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Johnnie Johnson - leading Allied fighter ace in WW2 with 38 kills

James Edgar Johnson was born at Barrow-upon-Soar, near Loughborough, Leicestershire on 9th March 1915. He was educated at Loughborough School and Nottingham University, where in 1937 he qualified as a civil engineer. He was then appointed Assistant Surveyor with the Poulton Urban District Council, Gloucestershire.

Aged 17, he had bought a BSA 12-bore shotgun for £1 down and nine similar monthly payments. Rabbits fetched a shilling each, and he reckoned that if he could average two rabbits from three shots he would pay for the gun. He became adept at deflection shooting on the ground and, graduating to wildfowling on the Lincolnshire marshes, adapted the skill to bring down widgeon, pintail and teal. He believed that his later success in dogfighting came from this.

In July 1938 Johnson enlisted in The Lincolnshire Yeomanry (TA). He was released to join the RAFVR in July 1939, as an Airman u/t Pilot. He did some flying at 21 E&RFTS Stapleford before being called up on 1st September 1939. Johnson went to No. 1 ITW at Jesus College, Cambridge, completed his initial flying training at 22 EFTS Cambridge and then went on to 5 FTS Sealand. The course there ended on 9th August 1940 and the next day Johnson arrived at 7 OTU Hawarden.

He converted to Spitfires and joined 19 Squadron on 2nd September, moving to 616 Squadron at Kenley on the 5th. He flew one sortie only with 616, on 11th September, an X-Raid of 15 minutes duration in Spitfire X4330.

Johnson went into hospital on 20th September, a crash-landing in a Spitfire at Hawarden had reopened a rugby-related collarbone fracture. It was operated on and he did not return to the squadron until December. On 15th January 1941 Johnson damaged a Do17, destroyed a Me109 on 26th June, damaged one on 4th July, destroyed two on the 6th and 14th, shared a probable Me109 on the 21st, damaged another on the 23rd, destroyed one and shared another on 9th August, claimed a probable Me109 on the 21st, shared a probable on 4th September and destroyed two on the 21st.

He was awarded the DFC (gazetted 30th September 1941) and made a Flight Commander.

On 15th April 1942 he damaged a Fw190. He was awarded a Bar to the DFC (gazetted 26th June 1942). In July 1942 Johnson was given command of 610 Squadron at Ludham. Over Dieppe on 19th August he destroyed a Fw190, damaged another and shared a Me109 and on the 20th he got a probable Fw190. On 13th February 1943 Johnson got another probable Fw190. In March he was posted to Kenley, to lead the Canadian Wing. To show solidarity with his men he wore 'Canada' shoulder flashes.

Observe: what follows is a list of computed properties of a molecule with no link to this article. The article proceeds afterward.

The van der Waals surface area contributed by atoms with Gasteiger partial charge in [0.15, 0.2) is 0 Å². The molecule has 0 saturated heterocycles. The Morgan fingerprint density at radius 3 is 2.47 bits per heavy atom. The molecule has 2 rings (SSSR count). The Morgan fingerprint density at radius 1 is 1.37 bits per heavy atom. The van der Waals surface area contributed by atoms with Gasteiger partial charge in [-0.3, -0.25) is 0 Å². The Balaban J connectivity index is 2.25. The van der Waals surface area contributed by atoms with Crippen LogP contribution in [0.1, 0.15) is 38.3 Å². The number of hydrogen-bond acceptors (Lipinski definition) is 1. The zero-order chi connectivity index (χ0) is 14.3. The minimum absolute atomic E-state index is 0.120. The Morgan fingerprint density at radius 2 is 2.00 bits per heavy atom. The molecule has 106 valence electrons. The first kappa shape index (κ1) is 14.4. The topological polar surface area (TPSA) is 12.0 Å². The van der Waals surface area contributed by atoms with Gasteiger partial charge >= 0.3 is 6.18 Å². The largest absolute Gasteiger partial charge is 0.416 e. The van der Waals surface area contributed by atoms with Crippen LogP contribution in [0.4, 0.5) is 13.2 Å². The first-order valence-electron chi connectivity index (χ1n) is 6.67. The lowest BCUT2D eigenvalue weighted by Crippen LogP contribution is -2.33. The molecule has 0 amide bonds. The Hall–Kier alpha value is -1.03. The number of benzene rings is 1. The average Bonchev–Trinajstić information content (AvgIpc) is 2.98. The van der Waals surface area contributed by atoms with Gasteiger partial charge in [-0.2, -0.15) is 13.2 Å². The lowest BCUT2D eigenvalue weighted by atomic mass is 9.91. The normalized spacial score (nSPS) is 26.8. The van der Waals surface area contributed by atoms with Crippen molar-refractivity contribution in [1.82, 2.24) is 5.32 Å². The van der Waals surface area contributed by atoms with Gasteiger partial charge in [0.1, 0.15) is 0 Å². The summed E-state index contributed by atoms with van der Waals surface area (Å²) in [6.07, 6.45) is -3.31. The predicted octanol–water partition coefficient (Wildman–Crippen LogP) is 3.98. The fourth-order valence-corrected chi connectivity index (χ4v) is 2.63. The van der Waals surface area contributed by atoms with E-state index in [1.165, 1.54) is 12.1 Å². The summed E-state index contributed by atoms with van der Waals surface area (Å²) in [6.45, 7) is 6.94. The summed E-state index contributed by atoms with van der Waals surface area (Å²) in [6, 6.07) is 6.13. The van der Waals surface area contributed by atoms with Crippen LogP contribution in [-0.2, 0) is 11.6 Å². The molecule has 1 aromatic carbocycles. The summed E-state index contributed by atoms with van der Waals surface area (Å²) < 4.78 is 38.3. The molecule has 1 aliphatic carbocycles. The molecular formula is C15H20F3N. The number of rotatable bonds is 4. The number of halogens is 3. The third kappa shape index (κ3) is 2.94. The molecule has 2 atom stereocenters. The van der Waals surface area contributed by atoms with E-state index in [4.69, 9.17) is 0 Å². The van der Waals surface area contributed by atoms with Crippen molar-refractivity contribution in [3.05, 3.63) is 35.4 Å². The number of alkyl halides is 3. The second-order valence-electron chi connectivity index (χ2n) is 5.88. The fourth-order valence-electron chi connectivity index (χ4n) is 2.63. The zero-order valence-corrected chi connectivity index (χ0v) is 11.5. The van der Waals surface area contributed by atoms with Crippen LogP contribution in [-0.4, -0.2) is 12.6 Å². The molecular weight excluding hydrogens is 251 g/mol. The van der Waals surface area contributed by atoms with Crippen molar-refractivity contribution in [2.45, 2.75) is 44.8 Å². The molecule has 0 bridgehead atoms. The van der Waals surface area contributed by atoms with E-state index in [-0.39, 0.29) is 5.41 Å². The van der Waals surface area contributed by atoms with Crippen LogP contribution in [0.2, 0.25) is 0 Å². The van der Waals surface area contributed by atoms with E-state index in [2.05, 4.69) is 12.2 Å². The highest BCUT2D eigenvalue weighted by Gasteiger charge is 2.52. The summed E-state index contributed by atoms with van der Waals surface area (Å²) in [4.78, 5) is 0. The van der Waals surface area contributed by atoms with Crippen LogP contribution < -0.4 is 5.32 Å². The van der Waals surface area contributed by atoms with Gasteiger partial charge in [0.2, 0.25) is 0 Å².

Between 3rd April and 5th September 1943 he destroyed twelve Fw190s, shared another, and damaged four more. He destroyed two Me109's, shared four more, damaged another three and shared a Me110.

He was awarded the DSO (gazetted 4th June 1943) and a Bar (gazetted 24th September 1943).

Johnson was posted to the Planning Staff at 11 Group in September, his send-off party from the Canadians was such that the wing was stood down the next day.

He returned to operations in March 1944, to lead 144 Wing at Digby.

Between 25th April and 27th September he destroyed six Fw190's, seven Me109's and shared in destroying a Ju88 on the ground. He was awarded a second Bar to the DSO (gazetted 7th July 1944).

The Wing was disbanded in October 1944 and Johnson was posted to lead 127 Wing. On 6th April 1945 he was promoted to Acting Group Captain, to command 125 Wing, equipped with the latest Griffon-engined Spitfire XIVs.

After VE Day, on 8th May, he led the wing to Denmark. In the course of the war, he had never been shot down and had only once been hit by an enemy fighter, over France in August 1944.

After Denmark, he was posted to Germany in command of 124 Wing. In 1947, having reverted to the peacetime substantive rank of wing commander, he was sent to Canada to attend the RCAF staff college at Toronto.

The next year he went on exchange to the US Air Force, and in 1950-51 he served with the Americans in Korea, before returning to Germany to command RAF Wildenrath until 1954.

In 1957, once more a group captain, Johnson transferred to the world of bombers as commander of the new Victor V-bomber station at Cottesmore, Rutland.

After promotion to air commodore and a spell as Senior Air Staff Officer at Bomber Command's 3 Group at Mildenhall, Suffolk, he received (on promotion to air vice-marshal) his final command - Middle East Air Forces, Aden.

After retirement from the RAF in 1965, he sat on company boards in Britain, Canada and South Africa. He also launched and, until 1989, ran the Johnnie Johnson Housing Trust, providing housing and care for the elderly, the disabled, and vulnerable young people and families. Today the trust manages more than 4,000 houses and flats.

Johnson had ended the war as the top-scoring Allied pilot, with thirty-eight confirmed victories. He received the DFC (US)(gazetted 18th January 1944), the Order of Leopold (Belg)(1947) and the C de G (Belg)(1947).

He was awarded the Air Medal (US) in December 1950 and the Legion of Merit (US) in October 1951. Johnson retired on 15th March 1966 as an Air Vice-Marshal. He was made a CBE (1st January 1960) and a CB (1st January 1965).

Johnson died on 30th January 2001.

Photos and text courtesy of Battle of Britain Monument website

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